Urological Emergencies in Clinical Practice стр.20

The point, then, in making a diagnosis is to exclude other causes of flank pain, many of which are serious and may be life-threatening (leaking aortic aneurysm, gastrointestinal causes,

18 J. REYNARD

medical causes), from those cases where the pain is due to a ureteric stone, which is very rarely life-threatening.

Age of the patient can help in determining whether a diagnosis of a ureteric stone is more or less likely. Ureteric colic tends to be a disease of men (and to a lesser extent women) between the ages of roughly 20 and 60. It does affect younger and older patients, but the range of differential diagnoses at the extremes of age, and in women, is greater. Thus, a 25-year-old man who presents with sudden onset of severe, colicky flank pain probably has a ureteric stone, but an 80-year-old woman probably has something else going on.

Examination and Simple Tests

The pain from a ureteric stone is colicky in nature. It makes the patient want to move around, in an attempt to find a comfortable position. The patient may be doubled-up with pain. On the other hand, patients with conditions causing peritonitis, such as appendicitis or a ruptured ectopic pregnancy, want to lie very still. Any movement is very painful and in particular they do not like palpation of their abdomen. Thus, when you approach patients, just spend a few seconds looking at them. If they are lying very still, you may be dealing with a non-stone cause of flank pain.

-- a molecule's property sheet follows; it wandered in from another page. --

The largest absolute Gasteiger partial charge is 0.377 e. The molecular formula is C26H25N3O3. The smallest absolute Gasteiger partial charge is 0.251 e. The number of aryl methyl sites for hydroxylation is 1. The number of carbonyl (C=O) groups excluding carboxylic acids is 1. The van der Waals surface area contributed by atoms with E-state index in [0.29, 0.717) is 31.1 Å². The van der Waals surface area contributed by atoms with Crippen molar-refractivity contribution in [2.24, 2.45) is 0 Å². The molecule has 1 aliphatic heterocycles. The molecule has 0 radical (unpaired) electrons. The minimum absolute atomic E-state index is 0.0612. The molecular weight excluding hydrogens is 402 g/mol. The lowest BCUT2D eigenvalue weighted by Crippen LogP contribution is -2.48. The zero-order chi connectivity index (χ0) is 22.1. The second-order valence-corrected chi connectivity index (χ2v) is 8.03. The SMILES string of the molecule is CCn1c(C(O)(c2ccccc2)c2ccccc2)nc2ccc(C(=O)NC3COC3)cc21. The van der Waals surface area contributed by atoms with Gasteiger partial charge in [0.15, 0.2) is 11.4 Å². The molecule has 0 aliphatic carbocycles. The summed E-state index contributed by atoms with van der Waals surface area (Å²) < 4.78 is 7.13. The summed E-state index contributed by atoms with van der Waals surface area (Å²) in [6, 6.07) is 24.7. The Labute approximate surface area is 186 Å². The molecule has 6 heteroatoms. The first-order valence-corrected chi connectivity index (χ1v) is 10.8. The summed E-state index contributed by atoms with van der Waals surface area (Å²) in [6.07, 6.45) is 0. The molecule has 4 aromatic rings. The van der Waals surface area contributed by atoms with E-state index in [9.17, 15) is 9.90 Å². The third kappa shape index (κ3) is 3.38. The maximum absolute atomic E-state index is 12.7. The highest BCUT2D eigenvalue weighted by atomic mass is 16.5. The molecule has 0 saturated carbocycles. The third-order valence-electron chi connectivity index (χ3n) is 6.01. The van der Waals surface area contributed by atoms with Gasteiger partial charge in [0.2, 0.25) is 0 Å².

Pregnancy Test

All premenopausal women with acute flank pain should undergo a pregnancy test. If this is positive, they are referred to a gynaecologist. If it is negative, they should undergo imaging to determine whether or not they have a ureteric stone. It goes without saying that any premenopausal woman who is going to undergo imaging using ionising radiation, should have a pregnancy test done first.

Dipstick or Microscopic Haematuria

While many patients with ureteric stones have dipstick or microscopic haematuria (and more rarely macroscopic haematuria), 10% to 30% of such patients have no blood in their urine (Kobayashi et al. 2003, Luchs et al. 2002). There is evidence that if a stone has been present in the ureter for 3 to 4 days, there is a greater likelihood that haematuria will not be detectable.


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